Courses redesigned this year for AF full and half marathons, 10K race

Oganizers say the new full Air Force Marathon course is more scenic and exciting with fewer hills and crowds. (File photo)

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Oganizers say the new full Air Force Marathon course is more scenic and exciting with fewer hills and crowds. (File photo)

The U.S. Air Force Marathon office released course maps for the 2019 full marathon, half marathon and 10K, redesigned in response to runner inputs in order to improve safety and the running experience.

“We read hundreds of post-race surveys to see how runners felt about the current course and then spoke with lots of them about how we could improve the course,” said Brandon Hough, Air Force marathon director. “Once we had a tentative idea for new routes, we met with safety and medical officials and they felt the new proposals would lead to a safer experience as well.”

Notable full marathon course changes

• There is now a common first mile between all three races (Full, Half, 10K).

• The full marathon no longer runs down Kauffman Road to Ohio 844, instead crossing Ohio 444 immediately and then heading into Huffman Prairie, where it circles the flight line in the first half of the race.

• For the first time, the full marathon will run throughout the historic housing area of Wright-Patterson Air Force Base.

• The course has less elevation in its profile since it goes over the Ohio 844 overpass only one time.

• The full marathon course comes down Springfield Street by itself at the end of the event reducing congestion on the route.

Hough said the new full marathon course is more scenic and exciting with less hills and crowds, especially during the later stages of the event. Hough also said the new course places quieter miles in the beginning, saving the more exciting miles, like the Fairborn Fly Zone, later when runners could use the extra motivation, especially for those looking to qualify for other major runs.

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“The courses are all certified, and the full marathon is once again a Boston (Marathon) qualifier,” said Hough. “Now, with a better elevation profile, it will lend itself to being even better for qualifying. Plus, we are adding more pacers to align with the Boston qualifying times!”

Notable half marathon course changes

• The common start with the marathon removes course crowding concerns in the beginning.

• Congestion on Springfield Street at the race start is no longer an issue since the road is avoided and a corral system is being implemented with three separate starts.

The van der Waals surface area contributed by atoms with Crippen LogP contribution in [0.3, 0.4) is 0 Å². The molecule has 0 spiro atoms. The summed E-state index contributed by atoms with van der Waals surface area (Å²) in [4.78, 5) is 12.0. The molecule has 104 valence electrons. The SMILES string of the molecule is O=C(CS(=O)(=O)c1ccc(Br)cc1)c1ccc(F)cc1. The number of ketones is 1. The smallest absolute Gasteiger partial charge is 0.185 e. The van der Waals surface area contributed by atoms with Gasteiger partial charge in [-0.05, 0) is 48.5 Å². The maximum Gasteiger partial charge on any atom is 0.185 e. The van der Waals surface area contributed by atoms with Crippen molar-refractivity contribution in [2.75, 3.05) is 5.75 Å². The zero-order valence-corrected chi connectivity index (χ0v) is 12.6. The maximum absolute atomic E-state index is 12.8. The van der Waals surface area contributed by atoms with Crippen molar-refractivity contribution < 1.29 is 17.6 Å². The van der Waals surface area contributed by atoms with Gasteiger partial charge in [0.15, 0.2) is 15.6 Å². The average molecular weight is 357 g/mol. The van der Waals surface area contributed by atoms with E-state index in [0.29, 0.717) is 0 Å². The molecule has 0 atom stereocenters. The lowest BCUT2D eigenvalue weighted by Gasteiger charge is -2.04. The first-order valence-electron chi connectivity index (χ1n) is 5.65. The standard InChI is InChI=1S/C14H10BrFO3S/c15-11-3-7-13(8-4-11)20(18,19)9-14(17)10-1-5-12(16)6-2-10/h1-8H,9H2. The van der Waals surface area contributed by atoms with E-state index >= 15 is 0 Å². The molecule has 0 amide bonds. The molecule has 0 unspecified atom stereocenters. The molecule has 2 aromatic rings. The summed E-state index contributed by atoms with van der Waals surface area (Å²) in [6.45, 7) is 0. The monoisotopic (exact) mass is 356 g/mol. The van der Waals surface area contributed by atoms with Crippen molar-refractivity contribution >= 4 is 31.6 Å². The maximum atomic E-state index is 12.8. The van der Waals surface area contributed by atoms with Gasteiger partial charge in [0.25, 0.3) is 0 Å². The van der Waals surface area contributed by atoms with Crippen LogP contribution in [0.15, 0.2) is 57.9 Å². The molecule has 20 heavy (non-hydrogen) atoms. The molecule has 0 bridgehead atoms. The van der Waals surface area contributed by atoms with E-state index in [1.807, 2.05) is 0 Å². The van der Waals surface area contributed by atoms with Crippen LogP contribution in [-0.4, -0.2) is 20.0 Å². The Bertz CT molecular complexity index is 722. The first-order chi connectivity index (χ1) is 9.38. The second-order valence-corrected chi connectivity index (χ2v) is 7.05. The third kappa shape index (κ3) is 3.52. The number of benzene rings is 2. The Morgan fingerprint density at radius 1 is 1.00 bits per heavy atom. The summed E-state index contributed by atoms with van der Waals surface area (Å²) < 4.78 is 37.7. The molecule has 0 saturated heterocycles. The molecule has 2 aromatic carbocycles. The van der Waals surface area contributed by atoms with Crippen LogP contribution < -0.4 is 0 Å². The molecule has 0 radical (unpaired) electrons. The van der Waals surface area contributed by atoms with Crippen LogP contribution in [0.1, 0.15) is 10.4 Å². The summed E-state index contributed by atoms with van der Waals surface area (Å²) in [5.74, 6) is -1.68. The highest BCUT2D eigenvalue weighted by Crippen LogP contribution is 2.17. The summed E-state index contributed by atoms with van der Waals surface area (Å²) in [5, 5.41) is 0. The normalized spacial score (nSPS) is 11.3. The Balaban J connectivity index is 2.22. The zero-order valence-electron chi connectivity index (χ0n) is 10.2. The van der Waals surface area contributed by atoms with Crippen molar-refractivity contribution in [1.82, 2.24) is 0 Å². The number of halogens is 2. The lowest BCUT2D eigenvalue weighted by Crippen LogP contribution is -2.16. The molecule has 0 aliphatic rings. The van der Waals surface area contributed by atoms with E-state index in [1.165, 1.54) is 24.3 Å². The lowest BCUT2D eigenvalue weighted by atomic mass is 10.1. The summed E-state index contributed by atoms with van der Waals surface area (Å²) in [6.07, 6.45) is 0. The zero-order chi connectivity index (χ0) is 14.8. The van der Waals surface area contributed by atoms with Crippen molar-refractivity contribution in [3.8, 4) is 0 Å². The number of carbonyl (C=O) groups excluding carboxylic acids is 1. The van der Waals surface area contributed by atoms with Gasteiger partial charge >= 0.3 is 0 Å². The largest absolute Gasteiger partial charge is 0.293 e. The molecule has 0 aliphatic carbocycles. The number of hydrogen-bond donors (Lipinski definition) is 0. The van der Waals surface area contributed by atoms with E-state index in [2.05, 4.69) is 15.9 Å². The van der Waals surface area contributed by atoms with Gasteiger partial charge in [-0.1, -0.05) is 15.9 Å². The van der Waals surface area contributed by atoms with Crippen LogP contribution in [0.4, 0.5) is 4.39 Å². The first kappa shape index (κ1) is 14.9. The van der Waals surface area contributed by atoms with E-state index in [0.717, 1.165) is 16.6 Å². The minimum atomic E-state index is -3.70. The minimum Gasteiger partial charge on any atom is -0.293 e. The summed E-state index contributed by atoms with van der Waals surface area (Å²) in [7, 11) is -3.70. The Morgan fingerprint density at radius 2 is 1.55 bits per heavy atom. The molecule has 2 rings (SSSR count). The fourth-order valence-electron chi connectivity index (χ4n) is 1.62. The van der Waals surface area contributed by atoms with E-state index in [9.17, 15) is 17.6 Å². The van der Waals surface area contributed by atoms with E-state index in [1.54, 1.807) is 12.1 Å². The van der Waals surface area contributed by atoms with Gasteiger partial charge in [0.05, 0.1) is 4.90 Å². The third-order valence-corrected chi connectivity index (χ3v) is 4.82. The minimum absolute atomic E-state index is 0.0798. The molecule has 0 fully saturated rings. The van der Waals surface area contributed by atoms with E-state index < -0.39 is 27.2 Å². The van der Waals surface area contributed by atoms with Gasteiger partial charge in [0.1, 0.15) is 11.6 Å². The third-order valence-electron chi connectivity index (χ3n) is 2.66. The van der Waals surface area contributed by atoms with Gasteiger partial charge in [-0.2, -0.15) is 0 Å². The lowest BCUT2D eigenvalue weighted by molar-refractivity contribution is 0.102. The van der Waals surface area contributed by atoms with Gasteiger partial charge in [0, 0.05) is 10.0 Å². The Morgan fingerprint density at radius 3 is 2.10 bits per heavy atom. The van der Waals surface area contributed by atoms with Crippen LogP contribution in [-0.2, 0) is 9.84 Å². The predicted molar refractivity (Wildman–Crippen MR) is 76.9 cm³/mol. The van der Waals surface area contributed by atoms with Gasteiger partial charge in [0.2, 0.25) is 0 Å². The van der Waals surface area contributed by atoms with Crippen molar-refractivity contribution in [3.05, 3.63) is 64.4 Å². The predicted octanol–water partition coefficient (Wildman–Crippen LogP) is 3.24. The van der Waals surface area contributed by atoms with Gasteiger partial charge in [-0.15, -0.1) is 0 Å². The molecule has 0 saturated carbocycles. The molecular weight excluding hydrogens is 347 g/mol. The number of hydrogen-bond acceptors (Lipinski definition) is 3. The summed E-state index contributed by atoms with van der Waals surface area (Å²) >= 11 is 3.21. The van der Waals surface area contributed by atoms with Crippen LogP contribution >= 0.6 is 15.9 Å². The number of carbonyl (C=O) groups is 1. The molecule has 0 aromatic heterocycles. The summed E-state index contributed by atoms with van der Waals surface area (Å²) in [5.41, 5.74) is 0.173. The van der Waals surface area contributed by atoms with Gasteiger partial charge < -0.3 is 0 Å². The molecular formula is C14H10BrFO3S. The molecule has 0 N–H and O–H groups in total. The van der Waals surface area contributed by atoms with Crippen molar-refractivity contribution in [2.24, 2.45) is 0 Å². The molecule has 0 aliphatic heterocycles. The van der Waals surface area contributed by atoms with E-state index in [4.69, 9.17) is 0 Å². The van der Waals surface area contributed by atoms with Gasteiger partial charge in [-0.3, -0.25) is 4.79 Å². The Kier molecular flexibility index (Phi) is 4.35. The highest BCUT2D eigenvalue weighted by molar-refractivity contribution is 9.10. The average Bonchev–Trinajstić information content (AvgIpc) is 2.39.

• Runners will see for the first time the Air Force Research Laboratory’s 711th Human Performance Wing, United States Air Force School of Aerospace Medicine, Air Force Institute of Technology, Air Force Life Cycle Management Center and the Air Force Research Laboratory, all of which are vitally important to the mission at WPAFB and the mission of the U.S. Air Force.

Hough said the new half marathon course will allow runners to see more of the base as whole, spending more time on Area B. Hough does caution that the half marathon is also hillier due to the redesign, with three hills located at the first, sixth and ninth miles.

“The course is a bit tougher and has more hills, but we are the U.S. Air Force Marathon and we don’t shy away from a challenge,” said Hough. “Our event honors the service members who have sacrificed so much, in some cases making the ultimate sacrifice, so we know that our runners can make sacrifices and overcome any challenge we toss their way!”

Time and parking changes

Besides the course changes, the half marathon will now start at the same time as the full marathon with the 10K now starting an hour earlier – a move designed to fall in line with industry standards and to mitigate instances where the weather is warmer than optimal.

“Moving the 10K to 6:30 a.m. and the half to 7:30 a.m. will allow over 75 percent of our participants to finish an hour earlier to avoid the heat in warmer years, and it will free up our medical resources to better serve our marathon participants in the later stages of the event,” said Hough. “It was important for us to keep the 10K before the other two events to preserve the Fly-Fight-Win Challenge, which is in its second year and growing a great deal!”

Due to the new routes, Hough said anyone coming to race weekend should not attempt to use Gate 19B to park inside of Area B as the entire base will be closed to traffic until early afternoon. Instead, runners should use the free shuttles from Wright State University’s Nutter Center to the start line. Others should park in general parking.

The 2019 Air Force Marathon is presented by Northrop Grumman, USAA and Boeing, and is scheduled for Sept. 21. The Sports & Fitness expo is scheduled for Sept. 19-20. The Breakfast of Champions will be Sept. 20, from 8 to 10 a.m. and the Gourmet Pasta Dinner on Sept. 20, starting at 5:30 p.m.

For more information about the Air Force Marathon go to www.usafmarathon.com.

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